Therapist and author Rob Weiss, who does some cutting-edge thinking about the intersection of technology and (mostly sex) addiction, tweeted an article from the NY Times today called The Brain on Love An interesting piece. It depressed the hell out of me.
Now, author Diane Ackerman didn’t mean for the article to be depressing. In fact, as someone who recently helped her husband recover from the effects of a stroke, she meant for her story about the plasticity of the brain — its ability to make new connections, to rewire itself as we have new life experiences — to be a positive thing. Her premise is that good relationships change our brains for the better.
And as someone with a broken brain (that’s not self-deprecating, by the way. All addicts have short circuits in our brain wiring), I am always happy to know that my neural network can repair itself.
In fact, there’s no better news for a love addict than that, even if on a purely biomedical level, some knight in shining armor really can fix me. Isn’t that what we’ve all been holding out for, whether we admit it or not?
Here’s the problem. “Thanks to advances in neuroimaging,” writes Ackerman, “we now have evidence that a baby’s first attachments imprint its brain.… The body remembers how that oneness with Mother felt, and longs for its adult equivalent.”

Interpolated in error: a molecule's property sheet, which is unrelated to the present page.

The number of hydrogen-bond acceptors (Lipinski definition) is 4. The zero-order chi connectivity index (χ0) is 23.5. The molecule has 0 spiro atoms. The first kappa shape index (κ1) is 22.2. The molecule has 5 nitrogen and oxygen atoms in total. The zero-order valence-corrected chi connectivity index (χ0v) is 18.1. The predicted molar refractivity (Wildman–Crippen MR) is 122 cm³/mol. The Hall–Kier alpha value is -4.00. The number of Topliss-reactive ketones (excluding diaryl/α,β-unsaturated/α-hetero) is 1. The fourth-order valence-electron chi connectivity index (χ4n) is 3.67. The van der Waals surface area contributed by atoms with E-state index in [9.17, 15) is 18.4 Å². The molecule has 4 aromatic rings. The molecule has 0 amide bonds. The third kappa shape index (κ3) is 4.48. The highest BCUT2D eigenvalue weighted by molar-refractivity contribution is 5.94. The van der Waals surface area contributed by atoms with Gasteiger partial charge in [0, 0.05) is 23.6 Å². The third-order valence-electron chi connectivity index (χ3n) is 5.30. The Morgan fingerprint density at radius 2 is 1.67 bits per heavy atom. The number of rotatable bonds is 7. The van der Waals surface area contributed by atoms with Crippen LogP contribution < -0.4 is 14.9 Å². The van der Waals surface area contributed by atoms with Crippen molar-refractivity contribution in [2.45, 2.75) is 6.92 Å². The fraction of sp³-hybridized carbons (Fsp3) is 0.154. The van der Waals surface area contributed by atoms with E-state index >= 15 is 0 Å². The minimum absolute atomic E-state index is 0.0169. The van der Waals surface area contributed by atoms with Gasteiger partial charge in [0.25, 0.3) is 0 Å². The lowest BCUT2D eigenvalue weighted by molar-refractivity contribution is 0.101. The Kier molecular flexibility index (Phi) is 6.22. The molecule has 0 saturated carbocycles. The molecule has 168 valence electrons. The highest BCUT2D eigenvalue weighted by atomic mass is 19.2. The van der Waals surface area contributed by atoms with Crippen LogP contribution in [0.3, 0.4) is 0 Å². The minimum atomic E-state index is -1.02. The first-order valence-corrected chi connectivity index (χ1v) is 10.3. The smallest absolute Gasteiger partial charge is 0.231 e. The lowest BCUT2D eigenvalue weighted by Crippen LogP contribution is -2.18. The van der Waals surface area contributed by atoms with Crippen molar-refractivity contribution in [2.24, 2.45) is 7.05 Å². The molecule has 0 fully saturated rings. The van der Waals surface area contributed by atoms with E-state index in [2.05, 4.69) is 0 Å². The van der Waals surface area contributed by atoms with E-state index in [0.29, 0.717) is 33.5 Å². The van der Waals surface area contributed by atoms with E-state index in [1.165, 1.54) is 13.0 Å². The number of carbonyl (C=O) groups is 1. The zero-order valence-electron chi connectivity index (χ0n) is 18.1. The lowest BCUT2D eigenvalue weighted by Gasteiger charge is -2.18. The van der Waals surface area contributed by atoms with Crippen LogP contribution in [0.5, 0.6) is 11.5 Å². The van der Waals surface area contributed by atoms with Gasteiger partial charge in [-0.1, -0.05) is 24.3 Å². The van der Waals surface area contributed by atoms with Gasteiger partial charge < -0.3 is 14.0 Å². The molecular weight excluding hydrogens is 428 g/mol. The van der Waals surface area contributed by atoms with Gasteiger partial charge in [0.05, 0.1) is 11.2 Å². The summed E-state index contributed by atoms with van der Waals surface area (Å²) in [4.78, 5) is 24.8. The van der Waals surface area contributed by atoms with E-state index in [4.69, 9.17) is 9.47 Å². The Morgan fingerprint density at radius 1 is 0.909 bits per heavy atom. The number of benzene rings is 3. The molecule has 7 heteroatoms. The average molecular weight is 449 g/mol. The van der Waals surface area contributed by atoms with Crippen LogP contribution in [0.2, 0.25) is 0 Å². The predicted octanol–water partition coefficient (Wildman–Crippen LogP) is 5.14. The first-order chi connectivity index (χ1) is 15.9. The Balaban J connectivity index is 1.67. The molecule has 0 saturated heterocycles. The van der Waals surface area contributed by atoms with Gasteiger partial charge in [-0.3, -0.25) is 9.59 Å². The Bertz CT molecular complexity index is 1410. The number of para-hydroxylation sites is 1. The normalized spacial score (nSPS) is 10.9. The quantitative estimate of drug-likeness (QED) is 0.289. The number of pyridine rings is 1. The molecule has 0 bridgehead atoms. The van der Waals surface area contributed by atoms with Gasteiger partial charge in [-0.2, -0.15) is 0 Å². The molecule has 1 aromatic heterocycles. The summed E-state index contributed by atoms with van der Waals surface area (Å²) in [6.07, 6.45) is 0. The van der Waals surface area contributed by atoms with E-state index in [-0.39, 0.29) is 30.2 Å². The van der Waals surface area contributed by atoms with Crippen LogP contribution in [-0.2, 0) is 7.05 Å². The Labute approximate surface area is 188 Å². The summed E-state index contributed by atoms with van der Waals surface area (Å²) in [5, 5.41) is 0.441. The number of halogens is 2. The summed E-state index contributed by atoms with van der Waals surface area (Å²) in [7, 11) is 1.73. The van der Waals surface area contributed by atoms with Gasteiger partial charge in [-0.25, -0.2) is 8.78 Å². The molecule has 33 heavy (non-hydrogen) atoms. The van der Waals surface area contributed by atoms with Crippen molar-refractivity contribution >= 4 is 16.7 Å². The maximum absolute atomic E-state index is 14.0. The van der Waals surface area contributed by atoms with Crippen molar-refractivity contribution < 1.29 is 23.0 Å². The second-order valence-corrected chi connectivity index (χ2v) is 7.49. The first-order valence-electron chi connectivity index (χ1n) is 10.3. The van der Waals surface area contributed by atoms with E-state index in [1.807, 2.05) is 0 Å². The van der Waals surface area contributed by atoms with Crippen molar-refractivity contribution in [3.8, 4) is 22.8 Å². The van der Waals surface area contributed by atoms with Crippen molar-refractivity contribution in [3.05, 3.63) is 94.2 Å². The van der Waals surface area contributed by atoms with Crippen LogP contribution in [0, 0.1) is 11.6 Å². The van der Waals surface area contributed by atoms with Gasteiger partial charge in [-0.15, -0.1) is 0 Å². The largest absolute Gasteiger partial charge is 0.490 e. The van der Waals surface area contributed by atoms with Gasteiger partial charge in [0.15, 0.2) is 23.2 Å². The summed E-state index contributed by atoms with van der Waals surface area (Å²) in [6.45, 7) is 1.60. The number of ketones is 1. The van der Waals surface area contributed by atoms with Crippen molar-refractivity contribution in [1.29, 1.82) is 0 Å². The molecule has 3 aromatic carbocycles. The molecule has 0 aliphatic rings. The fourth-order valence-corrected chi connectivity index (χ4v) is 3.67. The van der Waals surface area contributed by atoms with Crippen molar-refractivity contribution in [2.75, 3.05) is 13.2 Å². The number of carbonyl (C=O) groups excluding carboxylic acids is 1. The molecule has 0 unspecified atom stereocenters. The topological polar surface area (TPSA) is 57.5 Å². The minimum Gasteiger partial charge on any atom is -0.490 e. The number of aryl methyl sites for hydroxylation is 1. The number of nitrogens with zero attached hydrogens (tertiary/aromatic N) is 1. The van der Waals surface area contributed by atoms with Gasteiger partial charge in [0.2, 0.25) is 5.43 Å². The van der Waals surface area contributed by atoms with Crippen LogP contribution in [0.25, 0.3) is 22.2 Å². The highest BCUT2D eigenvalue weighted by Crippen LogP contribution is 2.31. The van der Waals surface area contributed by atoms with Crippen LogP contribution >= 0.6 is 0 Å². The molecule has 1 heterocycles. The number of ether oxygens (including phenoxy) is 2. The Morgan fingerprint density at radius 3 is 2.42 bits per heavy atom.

Brain scans of long-married couples show that “in the opiate rich sites linked to pleasure and pain relief, and those associated with maternal love, the home fires glowed brightly. A happy marriage relieves stress and makes one feel as safe as an adored baby.”
Aww. That’s sweet. But what if you weren’t an adored baby? What if your body had no oneness with Mother in the first place? What are you going to recreate then? You might have been unwanted, adopted, or abused. Premature, underweight, or incubated… the no-heartbeat beat goes on. We’re longing for something we have never felt. How pathetic is that?
Me, I was born in an auditorium before an audience of medical school students. Apparently, I was an usual breech presentation. Apparently, too, I have been seeking a fresh audience ever since. Mother had rheumatic fever, then post-partum depression, then bipolar disorder, then a colorful series of suicide attempts. Adoration was not part of the picture, and it was rarely what you’d call safe.
This is where the now-popular “biopsychosocial” model of addiction becomes important. Love addiction, nictotine addiction, alcohol addiction — I’m not picky. Yes, addiction starts out as a brain disease, whereby the nerve endings don’t pump the joy juice properly and the white matter isn’t firing on all cylinders. But, as the NY Times points out, the brain (biological) can rewire itself… if it has a supportive emotional framework (psychological) to build on. Like, for instance, healthy family and friends (social).
It’s complicated. I hate complicated. I would prefer that PrinceCharming.com wave a magic algorithm and make us all feel like adored babies overnight.